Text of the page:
Mike Tomlin vs. Rex Ryan
The adage is that players determine the outcome. In a game with two talented teams going in opposite directions, preparation and motivation will have a key impact on how those players perform. Tomlin has a team that's averaging 10 penalties a game over the past four games. While those penalties haven't resulted in a loss, taking an "out of sight, out of mind" mentality could be the Steelers' undoing. Facing a pass rush as intense and as complicated as any the Steelers have seen this season, Tomlin and offensive coordinator Bruce Arians are going to have to find a way to give QB Ben Roethlisberger some time on passing downs.
Ryan faces without question the largest crisis he's faced in the 32 games for which he's been the Jets head coach. He's ladled heavy endorsement on a quarterback (Mark Sanchez) who has hit a wall, performance-wise. He based his offense around the run, but it's no longer productive. And now, he's down one strength coach after Sal Alosi tripped Dolphins special-teams player Nolan Carroll along the sideline in Week 14. Distractions are rampant in Jets Land. How prepared the team is for a huge AFC contest with Pittsburgh is up to Ryan.
Woodley is coming off a Player of the Week-type performance against Cincinnati, where he notched two more sacks (8.5 for the year) along with an interception that he returned for a touchdown. Woodley will also see Hunter, because normal starter Damien Woody had arthroscopic surgery on his knee this week. That's good news for Woodley. Woody had allowed five sacks in 411 drop-backs, while Hunter has allowed four sacks in 106 drop-backs.
Hunter is probably still having nightmares from four weeks ago, when Houston's combination of Mario Williams, Antonio Smith and Mark Anderson spent three quarters of the game in Sanchez's face. Hunter will likely need help in his assignment, which will hamper the Jets' overall scheme. Their decision to try to run frequently against the league's top-ranked run defense could be made due to Woodley's sizeable advantage over Hunter.
SS Ryan Mundy vs. QB Mark Sanchez
It's putting it mildly to suggest Sanchez is struggling. In his last three games (vs. Cincinnati, at New England and vs. Miami), he completed 47.6 percent of his passes, and threw one touchdown pass and five interceptions. Worse, the Jets have increased his passing attempts in each of those games. He had 28 against Cincinnati, 33 against New England and tied a career-high with 44 attempts in the loss to Miami in Week 14. Without Troy Polamalu in the lineup, and with a bevy of talented playmakers at his disposal, Sanchez will test Mundy in the passing game.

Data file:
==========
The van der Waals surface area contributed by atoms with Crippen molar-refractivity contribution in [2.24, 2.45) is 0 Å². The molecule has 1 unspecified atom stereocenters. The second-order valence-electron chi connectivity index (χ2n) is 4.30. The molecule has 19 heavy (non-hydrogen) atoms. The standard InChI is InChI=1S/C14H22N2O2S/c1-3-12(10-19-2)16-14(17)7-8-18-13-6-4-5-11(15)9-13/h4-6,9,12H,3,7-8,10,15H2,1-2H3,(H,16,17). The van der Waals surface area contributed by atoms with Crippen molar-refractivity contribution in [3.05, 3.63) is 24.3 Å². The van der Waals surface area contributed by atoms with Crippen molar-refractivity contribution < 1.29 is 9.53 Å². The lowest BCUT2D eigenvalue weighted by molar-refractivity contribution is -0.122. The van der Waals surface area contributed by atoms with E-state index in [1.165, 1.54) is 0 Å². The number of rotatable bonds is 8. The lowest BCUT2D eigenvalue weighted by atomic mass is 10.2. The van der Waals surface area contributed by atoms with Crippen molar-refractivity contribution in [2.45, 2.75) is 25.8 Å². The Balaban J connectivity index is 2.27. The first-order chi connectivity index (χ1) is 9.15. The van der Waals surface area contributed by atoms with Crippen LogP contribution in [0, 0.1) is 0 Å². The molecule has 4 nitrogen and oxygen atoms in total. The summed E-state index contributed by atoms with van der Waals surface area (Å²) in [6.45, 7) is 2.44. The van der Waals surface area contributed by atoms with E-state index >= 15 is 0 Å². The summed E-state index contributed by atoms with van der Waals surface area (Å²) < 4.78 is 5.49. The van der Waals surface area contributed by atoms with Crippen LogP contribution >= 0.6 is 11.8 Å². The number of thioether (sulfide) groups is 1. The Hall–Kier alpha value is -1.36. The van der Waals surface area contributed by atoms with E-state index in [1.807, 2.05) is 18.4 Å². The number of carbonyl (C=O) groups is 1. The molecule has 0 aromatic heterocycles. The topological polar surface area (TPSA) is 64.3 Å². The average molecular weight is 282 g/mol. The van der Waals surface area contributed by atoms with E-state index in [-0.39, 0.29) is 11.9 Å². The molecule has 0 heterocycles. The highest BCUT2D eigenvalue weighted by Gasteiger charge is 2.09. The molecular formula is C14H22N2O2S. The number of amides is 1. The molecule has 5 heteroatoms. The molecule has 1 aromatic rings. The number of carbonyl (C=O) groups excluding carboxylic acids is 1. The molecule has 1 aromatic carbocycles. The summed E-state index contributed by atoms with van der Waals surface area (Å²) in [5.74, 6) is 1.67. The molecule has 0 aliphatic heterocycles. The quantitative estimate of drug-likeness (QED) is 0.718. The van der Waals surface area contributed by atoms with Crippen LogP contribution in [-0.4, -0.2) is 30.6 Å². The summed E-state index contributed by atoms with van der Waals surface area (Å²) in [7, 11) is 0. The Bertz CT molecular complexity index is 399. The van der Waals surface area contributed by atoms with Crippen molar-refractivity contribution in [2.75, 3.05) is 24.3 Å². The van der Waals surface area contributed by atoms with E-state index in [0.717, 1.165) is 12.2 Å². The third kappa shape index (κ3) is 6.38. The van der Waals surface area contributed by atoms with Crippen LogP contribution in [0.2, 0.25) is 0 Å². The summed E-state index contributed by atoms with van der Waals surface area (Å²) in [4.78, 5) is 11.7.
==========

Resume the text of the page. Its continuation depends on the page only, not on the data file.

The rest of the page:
Polamalu's streak of consecutive AFC Defensive Player of the Week awards will end Sunday due to a lingering lower leg injury. Mundy, the Woodland Hills product, will most likely fill Polamalu's spot, making the first start of his three-year career. While he's obviously not Polamalu, neither Sanchez nor the Jets have a good feel on Mundy's tendencies through a full game. The Steelers' secondary has taken advantage of teams throwing the ball 40+ times, having at least one interception of every passer who's thrown that often this year, except New England's Tom Brady. Sanchez is no Tom Brady.
Aliquippa native Darrelle Revis has been bothered by a hamstring injury. When SS Jim Leonhard went on the IR with a broken leg, Eric Smith filled in for him, but Smith is out with a concussion. Ryan said CB Dwight Lowry will start for Smith, giving the Jets a secondary mix that resembles the one New Orleans sent against Pittsburgh in a Week 8 Saints win. The Saints were out two cornerbacks and lost a third during the game, forcing them to put a safety at corner. By putting Lowry in the deep secondary along with FS Brodney Pool, they can put more speed on the field.
The Steelers have been aching for a deep play from Wallace, who hasn't scored a touchdown in three weeks. Ward has 16 catches in his last three games, but also has failed to reach the end zone. It's difficult to run against the Jets, so Wallace and Ward are going to have to attack the Jets' depleted secondary.
Does familiarity breed contempt? Neither player hyped their match-up much this week, but on the field, the former teammates are both known to talk quite a bit. Both have backed that talk up with outstanding play so far this year. Taylor may not shadow Holmes the whole game, but he knows when he's locked on him, jamming him at the line is the best way to slow the speedy receiver down.
Holmes and the Jets have lived and died with their ability to create room between the hashes. He's dangerous after the catch, and the Jets like to get him the ball across the middle, where he can accelerate to the edge, or break up field. While Taylor will get help on those plays, he has to protect the sideline as well, expecting a double move. In what looks to be a low-scoring, defensive match-up, Holmes has the game-breaking ability to blow the game open for the Jets.